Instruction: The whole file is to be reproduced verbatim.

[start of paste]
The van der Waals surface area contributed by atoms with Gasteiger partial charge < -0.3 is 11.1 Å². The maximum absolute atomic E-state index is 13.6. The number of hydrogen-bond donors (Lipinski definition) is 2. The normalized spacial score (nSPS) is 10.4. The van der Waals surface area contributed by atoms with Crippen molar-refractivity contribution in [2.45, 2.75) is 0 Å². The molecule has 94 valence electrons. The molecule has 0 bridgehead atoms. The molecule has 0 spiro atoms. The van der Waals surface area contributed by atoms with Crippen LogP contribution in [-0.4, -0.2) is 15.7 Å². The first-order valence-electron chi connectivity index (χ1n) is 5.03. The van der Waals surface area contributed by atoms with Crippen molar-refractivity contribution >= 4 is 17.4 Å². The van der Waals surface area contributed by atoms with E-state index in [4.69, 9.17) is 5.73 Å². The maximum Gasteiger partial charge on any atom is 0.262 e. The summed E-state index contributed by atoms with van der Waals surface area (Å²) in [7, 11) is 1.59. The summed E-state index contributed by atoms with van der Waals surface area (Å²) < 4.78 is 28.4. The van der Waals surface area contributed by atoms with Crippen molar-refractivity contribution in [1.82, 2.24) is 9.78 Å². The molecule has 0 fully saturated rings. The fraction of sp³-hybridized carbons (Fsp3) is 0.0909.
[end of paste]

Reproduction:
The van der Waals surface area contributed by atoms with Gasteiger partial charge < -0.3 is 11.1 Å². The maximum absolute atomic E-state index is 13.6. The number of hydrogen-bond donors (Lipinski definition) is 2. The normalized spacial score (nSPS) is 10.4. The van der Waals surface area contributed by atoms with Crippen molar-refractivity contribution in [2.45, 2.75) is 0 Å². The molecule has 94 valence electrons. The molecule has 0 bridgehead atoms. The molecule has 0 spiro atoms. The van der Waals surface area contributed by atoms with Crippen LogP contribution in [-0.4, -0.2) is 15.7 Å². The first-order valence-electron chi connectivity index (χ1n) is 5.03. The van der Waals surface area contributed by atoms with Crippen molar-refractivity contribution >= 4 is 17.4 Å². The van der Waals surface area contributed by atoms with E-state index in [4.69, 9.17) is 5.73 Å². The maximum Gasteiger partial charge on any atom is 0.262 e. The summed E-state index contributed by atoms with van der Waals surface area (Å²) in [7, 11) is 1.59. The summed E-state index contributed by atoms with van der Waals surface area (Å²) < 4.78 is 28.4. The van der Waals surface area contributed by atoms with Crippen molar-refractivity contribution in [1.82, 2.24) is 9.78 Å². The molecule has 0 fully saturated rings. The fraction of sp³-hybridized carbons (Fsp3) is 0.0909.